I use WinUAE and it's emulation is great.  The only thing that I never could get to work before was one of the NewTek demos where it shows "4096 color Hi-Res" (on OCS) and it has the picture of the guys face closed up, well, the latest version of WinUAE show it perfectly now.  So I guess it's WinUAE IS perfect now.

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Offline DiskDoctor

Re: Amiga emulators: is it worth it?
« Reply #19 on: January 19, 2009, 05:06:57 PM »
Well, listening to this testimonies makes me feel convinced, at least about WinUAE.  For most people sound is not the issue (if there is an issue) so I can blame myself having, again, bad luck.

Actually I did try ALL the provided config files (i.e. from back2roots site), tried each on several games, also I manipulated with some options but... still got my ear aching.

So OK if we consider WinUAE as finest solution on Windows, can anybody claim that made some emulator work as fine on OS X for a change? I tried E-UAE, same story.

And I am really not a lamer computer user..

BTW talking about some emulation, I assume AmiKit and AmigaForever environments claim to perform better?  Or am I just talking nonsense?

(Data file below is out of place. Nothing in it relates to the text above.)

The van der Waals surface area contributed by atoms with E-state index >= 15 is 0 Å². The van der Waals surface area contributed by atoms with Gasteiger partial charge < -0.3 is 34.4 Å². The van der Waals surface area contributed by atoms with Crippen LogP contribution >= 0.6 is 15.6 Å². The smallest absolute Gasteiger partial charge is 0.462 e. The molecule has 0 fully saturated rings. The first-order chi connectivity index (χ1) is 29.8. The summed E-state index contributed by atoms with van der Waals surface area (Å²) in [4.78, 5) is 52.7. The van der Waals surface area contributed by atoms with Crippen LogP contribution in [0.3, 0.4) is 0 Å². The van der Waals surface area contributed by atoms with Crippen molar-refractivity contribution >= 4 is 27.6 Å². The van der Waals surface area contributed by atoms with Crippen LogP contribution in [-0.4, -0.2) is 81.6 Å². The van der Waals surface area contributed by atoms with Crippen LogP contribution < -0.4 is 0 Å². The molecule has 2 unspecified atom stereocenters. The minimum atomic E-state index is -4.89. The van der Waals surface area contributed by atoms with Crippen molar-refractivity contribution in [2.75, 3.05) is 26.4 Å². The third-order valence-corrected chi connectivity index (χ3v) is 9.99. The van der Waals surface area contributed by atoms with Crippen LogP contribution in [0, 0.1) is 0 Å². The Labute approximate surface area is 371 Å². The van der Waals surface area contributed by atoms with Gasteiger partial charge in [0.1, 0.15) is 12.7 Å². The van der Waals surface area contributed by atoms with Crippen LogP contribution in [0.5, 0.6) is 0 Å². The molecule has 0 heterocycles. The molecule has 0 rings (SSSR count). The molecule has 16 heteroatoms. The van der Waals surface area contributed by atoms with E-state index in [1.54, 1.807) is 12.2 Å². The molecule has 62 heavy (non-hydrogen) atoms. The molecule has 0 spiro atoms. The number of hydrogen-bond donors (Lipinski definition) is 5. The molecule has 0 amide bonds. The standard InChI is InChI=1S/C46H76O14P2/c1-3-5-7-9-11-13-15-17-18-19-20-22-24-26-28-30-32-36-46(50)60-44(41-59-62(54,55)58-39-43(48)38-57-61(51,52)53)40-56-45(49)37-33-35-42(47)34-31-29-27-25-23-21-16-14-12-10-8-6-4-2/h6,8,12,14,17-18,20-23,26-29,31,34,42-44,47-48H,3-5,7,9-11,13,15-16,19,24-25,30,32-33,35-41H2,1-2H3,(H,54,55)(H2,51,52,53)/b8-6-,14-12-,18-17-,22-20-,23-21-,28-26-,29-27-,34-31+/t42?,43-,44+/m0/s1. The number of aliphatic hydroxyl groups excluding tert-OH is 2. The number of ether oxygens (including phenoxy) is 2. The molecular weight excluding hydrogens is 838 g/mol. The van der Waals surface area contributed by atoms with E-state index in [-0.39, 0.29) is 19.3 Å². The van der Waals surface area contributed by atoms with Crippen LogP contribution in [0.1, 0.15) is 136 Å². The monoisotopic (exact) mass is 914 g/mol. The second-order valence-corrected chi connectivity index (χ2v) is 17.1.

Was: Mac Mini PPC running MorphOS 2.4
Now: Amiga Forever 2010 with AmiKit and AmigaSYS
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Offline DiskDoctor

Re: Amiga emulators: is it worth it?
« Reply #20 on: January 19, 2009, 05:21:18 PM »
Quote
Quote
Quote:

    The problem with emulating a computer is that there will always be latency. Usually this is most visible in sound.


I don't think so. Even if there was any latency I doubt any human can notice it.


Maybe I wasn't precise.

The problem with the sound is actually that it rraaapdly loops for a while, then gets back to its pace and time frame.  I called it latency, I should have said echoing rather than that.

Sorry for this confusion.
Was: Mac Mini PPC running MorphOS 2.4
Now: Amiga Forever 2010 with AmiKit and AmigaSYS
Not used: Icaros Desktop 1.2 (reason: no wifi)
Planned soon: an OS4 system
Shortly then: a MOS notebook (wifi is a must-have)
 

Offline AmiKit

Re: Amiga emulators: is it worth it?
« Reply #21 on: January 19, 2009, 05:24:25 PM »
Quote
BTW talking about some emulation, I assume AmiKit and AmigaForever environments claim to perform better? Or am I just talking nonsense?

Actually both AmiKit and Amiga Forever use WinUAE as its own emulation engine. More info here: http://amikit.amiga.sk/faq.htm

Offline bloodline

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Re: Amiga emulators: is it worth it?